An Appeal to Conscience to Those Who Would Bomb Iran
US Army Reserves Colonel (Retired) Ann Wright

    George Bush is going to war again. We see it in the Bush
administration's rhetoric about Iran's nuclear program. We see it in the
Bush administration's commentary on Iran's reported role in training and
equipping Iraqis who are fighting US forces that have invaded and occupied
that country. We see it in the Bush administration's criticism of Iran's
role in funding and equipping Hezbollah in Lebanon. We see it in the Bush
administration's direction to the US military to detain Iranian diplomats in
Iraq, breach diplomatic facilities, and capture or kill Iranian operatives
in Iraq. We see it in the deployment of the third US Naval carrier group
(twenty more ships) to the Gulf.

    These actions indicate a very high probability of a US military attack
on Iran within the next month. The Bush administration will attempt to argue
that any of these triggers are so vital to the national security of the
United States that military action is required.

    Since January, 2002, the Bush administration has listed Iran as one of
the "Axis of Evil" nations. Iran is now surrounded by the United States
military. Iran's neighbors have been invaded and occupied by the Bush
administration: Iraq to the west, and Afghanistan to the east. 100 US naval
ships control access to the Persian Gulf to the south.

    Iran is a country with a remarkable 2,500 year history. Iran has a
population of 68 million people, 80,000 of whom still suffer from Iraq's use
of US, French, German and UK chemical weapons on them (20,000 more were
killed outright). This was the largest use of weapons of mass destruction,
since the US atomic bombing of two cities in Japan at the end of World War
II. Iran has a land mass three times the size of Iraq. Iran has a large
military, unconstrained by twelve years of sanctions. Iran has a modern
infrastructure. And Iran has a democracy in which the Parliament reportedly
is within ten votes of impeaching the country's abrasive president.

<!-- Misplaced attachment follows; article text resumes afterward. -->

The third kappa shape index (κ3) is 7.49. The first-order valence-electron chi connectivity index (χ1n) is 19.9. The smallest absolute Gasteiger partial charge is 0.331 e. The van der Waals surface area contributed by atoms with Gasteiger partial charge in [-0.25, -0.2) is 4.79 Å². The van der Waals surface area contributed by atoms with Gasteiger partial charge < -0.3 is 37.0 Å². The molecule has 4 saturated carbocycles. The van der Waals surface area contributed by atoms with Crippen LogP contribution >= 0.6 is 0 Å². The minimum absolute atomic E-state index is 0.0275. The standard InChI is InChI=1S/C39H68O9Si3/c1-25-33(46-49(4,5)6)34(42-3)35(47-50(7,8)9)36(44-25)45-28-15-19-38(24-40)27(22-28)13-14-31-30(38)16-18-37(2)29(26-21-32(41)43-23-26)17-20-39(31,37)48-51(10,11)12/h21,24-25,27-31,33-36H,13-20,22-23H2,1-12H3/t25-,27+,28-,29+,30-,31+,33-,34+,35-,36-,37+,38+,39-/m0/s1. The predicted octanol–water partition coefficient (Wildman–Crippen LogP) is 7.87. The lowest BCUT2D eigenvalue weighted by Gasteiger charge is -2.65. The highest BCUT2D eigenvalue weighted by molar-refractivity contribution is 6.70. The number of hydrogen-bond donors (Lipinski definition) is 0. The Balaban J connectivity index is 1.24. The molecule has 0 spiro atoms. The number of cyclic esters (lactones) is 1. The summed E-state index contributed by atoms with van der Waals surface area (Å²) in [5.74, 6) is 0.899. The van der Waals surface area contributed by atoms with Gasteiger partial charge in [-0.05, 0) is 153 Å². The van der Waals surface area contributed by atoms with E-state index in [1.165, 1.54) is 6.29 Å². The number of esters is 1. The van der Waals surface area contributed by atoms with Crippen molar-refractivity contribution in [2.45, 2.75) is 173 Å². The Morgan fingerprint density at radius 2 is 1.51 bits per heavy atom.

Unless we de-rail Bush's next war, US Air Force and US Navy pilots will
be ordered to drop bunker busting, "smart" bombs on facilities of the
Iranian nuclear program. US Navy submarine and ship missile operators will
be ordered to push the buttons to release $1 million dollar Cruise missiles
that will demolish nuclear and military facilities. The military will claim
limited collateral damage, but, no doubt as in every military operation,
many innocent civilians will be killed by these attacks.

    Many in the Bush administration believe in retribution. 52 US diplomats
were held for 444 days from November 4, 1979 to January 20, 1981 by Iranian
revolutionary guards and eight US military personnel were killed in the
unsuccessful, April 25, 1980 rescue attempt. To those in the Bush
administration who may believe in the retribution principle, one should
remind them of the 1988 shooting down of an Iranian civilian passenger
aircraft by a US Navy missile, that killed 290 civilian passengers. The 1979
US Embassy takeover score has been settled.

    Bombing Iranian facilities by the US military will cause the cycle of
violence to begin again. If the US attacks Iran, by international law Iran
has the legal right to defend itself from aggressive action by another
country. The world will be watching carefully to see if the US provokes an
incident whereby the Iranian military is forced into action against US